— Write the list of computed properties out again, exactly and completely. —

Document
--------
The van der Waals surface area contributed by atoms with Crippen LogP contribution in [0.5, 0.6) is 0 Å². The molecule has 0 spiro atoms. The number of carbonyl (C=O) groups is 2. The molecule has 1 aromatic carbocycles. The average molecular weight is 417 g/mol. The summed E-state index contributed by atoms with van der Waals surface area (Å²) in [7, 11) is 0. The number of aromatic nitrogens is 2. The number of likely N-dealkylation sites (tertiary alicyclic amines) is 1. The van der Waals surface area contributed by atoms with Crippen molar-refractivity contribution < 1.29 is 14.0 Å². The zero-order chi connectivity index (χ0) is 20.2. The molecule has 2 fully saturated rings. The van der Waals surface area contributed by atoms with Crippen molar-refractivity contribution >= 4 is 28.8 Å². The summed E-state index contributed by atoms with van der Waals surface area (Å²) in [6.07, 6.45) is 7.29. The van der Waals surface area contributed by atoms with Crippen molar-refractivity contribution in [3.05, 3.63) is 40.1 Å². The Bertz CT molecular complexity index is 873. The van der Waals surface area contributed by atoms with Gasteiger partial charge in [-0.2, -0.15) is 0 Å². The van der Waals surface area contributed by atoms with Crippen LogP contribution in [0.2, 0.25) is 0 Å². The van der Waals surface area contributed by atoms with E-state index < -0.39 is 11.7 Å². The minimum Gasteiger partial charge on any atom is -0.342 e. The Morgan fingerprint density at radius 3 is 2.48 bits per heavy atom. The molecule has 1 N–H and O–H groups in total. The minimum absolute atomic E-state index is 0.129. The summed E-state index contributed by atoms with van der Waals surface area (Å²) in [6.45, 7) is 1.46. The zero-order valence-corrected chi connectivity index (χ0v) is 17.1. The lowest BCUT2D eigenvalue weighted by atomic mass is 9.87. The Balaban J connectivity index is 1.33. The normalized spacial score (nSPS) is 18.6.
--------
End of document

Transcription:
The van der Waals surface area contributed by atoms with Crippen LogP contribution in [0.5, 0.6) is 0 Å². The molecule has 0 spiro atoms. The number of carbonyl (C=O) groups is 2. The molecule has 1 aromatic carbocycles. The average molecular weight is 417 g/mol. The summed E-state index contributed by atoms with van der Waals surface area (Å²) in [7, 11) is 0. The number of aromatic nitrogens is 2. The number of likely N-dealkylation sites (tertiary alicyclic amines) is 1. The van der Waals surface area contributed by atoms with Crippen molar-refractivity contribution < 1.29 is 14.0 Å². The zero-order chi connectivity index (χ0) is 20.2. The molecule has 2 fully saturated rings. The van der Waals surface area contributed by atoms with Crippen molar-refractivity contribution >= 4 is 28.8 Å². The summed E-state index contributed by atoms with van der Waals surface area (Å²) in [6.07, 6.45) is 7.29. The van der Waals surface area contributed by atoms with Crippen molar-refractivity contribution in [3.05, 3.63) is 40.1 Å². The Bertz CT molecular complexity index is 873. The van der Waals surface area contributed by atoms with Gasteiger partial charge in [-0.2, -0.15) is 0 Å². The van der Waals surface area contributed by atoms with Crippen LogP contribution in [0.2, 0.25) is 0 Å². The van der Waals surface area contributed by atoms with E-state index < -0.39 is 11.7 Å². The minimum Gasteiger partial charge on any atom is -0.342 e. The Morgan fingerprint density at radius 3 is 2.48 bits per heavy atom. The molecule has 1 N–H and O–H groups in total. The minimum absolute atomic E-state index is 0.129. The summed E-state index contributed by atoms with van der Waals surface area (Å²) in [6.45, 7) is 1.46. The zero-order valence-corrected chi connectivity index (χ0v) is 17.1. The lowest BCUT2D eigenvalue weighted by atomic mass is 9.87. The Balaban J connectivity index is 1.33. The normalized spacial score (nSPS) is 18.6.